Magazine article The Spectator

Victory for Optimism

Magazine article The Spectator

Victory for Optimism

Article excerpt

On the day that Ronald Reagan was inaugurated as the 40th President of the United States in 1981, superstitious observers believed his fate was determined. Since 1840, they pointed out, every president who had been first elected in a year ending with a zero had died while in office, from William Harrison, who caught a fatal chill on his own inauguration day in 1841, to John F. Kennedy. Ronald Reagan, in spite of rumours that he ran the country according to Nancy's reading of the horoscopes, was unfazed by the jinx. He was to shrug off a near-successful assassination attempt and intestinal cancer not only to survive his eight years in office, but to live to an age which few of his critics will see.

Optimism is an underrated and an increasingly rare quality among our leaders. Tony Blair's grin conceals a brooding man who has sought support for anti-terrorism legislation by instilling fear of imminent Armageddon. Even admirers of Lady Thatcher, among whom we count ourselves, would hardly claim that she brightened the skies wherever she ventured. But Ronald Reagan brought his native optimism to the job of president and fine-tuned it into a formidable political tool. Occasionally, it did him harm. His quip about soaring government debt, 'I am not worried about the deficit; it is big enough to look after itself, was worthy of Marie Antoinette; the recession which followed the Reagan years helped to scupper the re-election chances of his successor, the first George Bush.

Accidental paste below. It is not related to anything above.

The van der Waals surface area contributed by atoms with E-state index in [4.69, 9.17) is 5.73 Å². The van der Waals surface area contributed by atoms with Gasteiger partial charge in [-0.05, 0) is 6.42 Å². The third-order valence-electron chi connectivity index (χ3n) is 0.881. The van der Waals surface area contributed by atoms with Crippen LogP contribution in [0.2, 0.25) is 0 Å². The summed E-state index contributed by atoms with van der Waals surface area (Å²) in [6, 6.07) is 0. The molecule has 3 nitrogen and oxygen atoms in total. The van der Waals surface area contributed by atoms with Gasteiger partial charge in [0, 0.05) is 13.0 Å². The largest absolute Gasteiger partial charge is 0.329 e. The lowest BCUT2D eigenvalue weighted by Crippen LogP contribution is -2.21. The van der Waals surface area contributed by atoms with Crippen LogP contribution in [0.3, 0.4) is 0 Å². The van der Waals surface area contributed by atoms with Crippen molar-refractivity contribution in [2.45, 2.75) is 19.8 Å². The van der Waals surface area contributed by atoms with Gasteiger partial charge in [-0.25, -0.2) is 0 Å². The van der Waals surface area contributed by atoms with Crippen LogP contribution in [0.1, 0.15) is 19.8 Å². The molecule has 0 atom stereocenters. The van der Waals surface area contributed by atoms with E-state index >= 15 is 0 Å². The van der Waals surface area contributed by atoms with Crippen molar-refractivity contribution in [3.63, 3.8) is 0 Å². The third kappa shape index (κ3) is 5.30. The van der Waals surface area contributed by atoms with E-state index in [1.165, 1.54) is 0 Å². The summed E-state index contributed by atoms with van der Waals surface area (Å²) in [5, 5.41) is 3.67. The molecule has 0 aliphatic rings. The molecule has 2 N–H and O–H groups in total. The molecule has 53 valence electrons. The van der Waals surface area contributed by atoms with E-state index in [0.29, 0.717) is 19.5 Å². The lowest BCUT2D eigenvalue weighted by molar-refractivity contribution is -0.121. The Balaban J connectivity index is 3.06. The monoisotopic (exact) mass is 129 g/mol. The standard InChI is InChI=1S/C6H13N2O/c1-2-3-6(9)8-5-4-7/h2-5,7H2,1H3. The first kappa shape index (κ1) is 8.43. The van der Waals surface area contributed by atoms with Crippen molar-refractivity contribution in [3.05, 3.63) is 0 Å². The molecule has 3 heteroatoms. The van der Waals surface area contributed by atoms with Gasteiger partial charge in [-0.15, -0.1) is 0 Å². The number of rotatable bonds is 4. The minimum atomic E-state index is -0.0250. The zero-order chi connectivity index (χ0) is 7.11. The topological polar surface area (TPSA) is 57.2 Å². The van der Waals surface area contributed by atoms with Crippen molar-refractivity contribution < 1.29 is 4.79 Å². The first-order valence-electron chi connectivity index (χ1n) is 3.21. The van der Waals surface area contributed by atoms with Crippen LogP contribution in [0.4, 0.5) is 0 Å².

Yet Ronald Reagan's focus on favourable rather than negative outcomes played an important role in the West's peaceful victory in the Cold War. He calculated that the Soviet Union would have no strategy to counter the development of an American anti-missile defence system and that economic failure in the Soviet Union would lead to its own implosion, and he was right. His presidency began with the Left solemnly condemning his 'dangerous' foreign policy. Even Mrs Thatcher's young government seemed to fall for the prevailing mood of pessimism, distributing to households the infamously useless leaflet 'Protect and Survive', which advised citizens to dive under the kitchen table as soon as they heard the five-minute warning. Eight years of handshakes and arms talks later, Mr Reagan left office to a mood of unparalleled optimism so bright that the world's doomsters were obliged to forget briefly about nuclear war and begin to warn us of meteorological Armageddon instead.

It is not just our politicians who are guilty of spreading gloom. Great media careers are founded on it. The scientific establishment seems unable to tolerate anything else: when Michael Holick, professor of medicine at Boston University School of Medicine, dared to suggest last week that eight minutes of exposure to the sun every day might actually do us good, he was condemned by his colleagues for challenging the official line that we are all going to die of skin cancer provoked by man's erosion of the ozone layer. …

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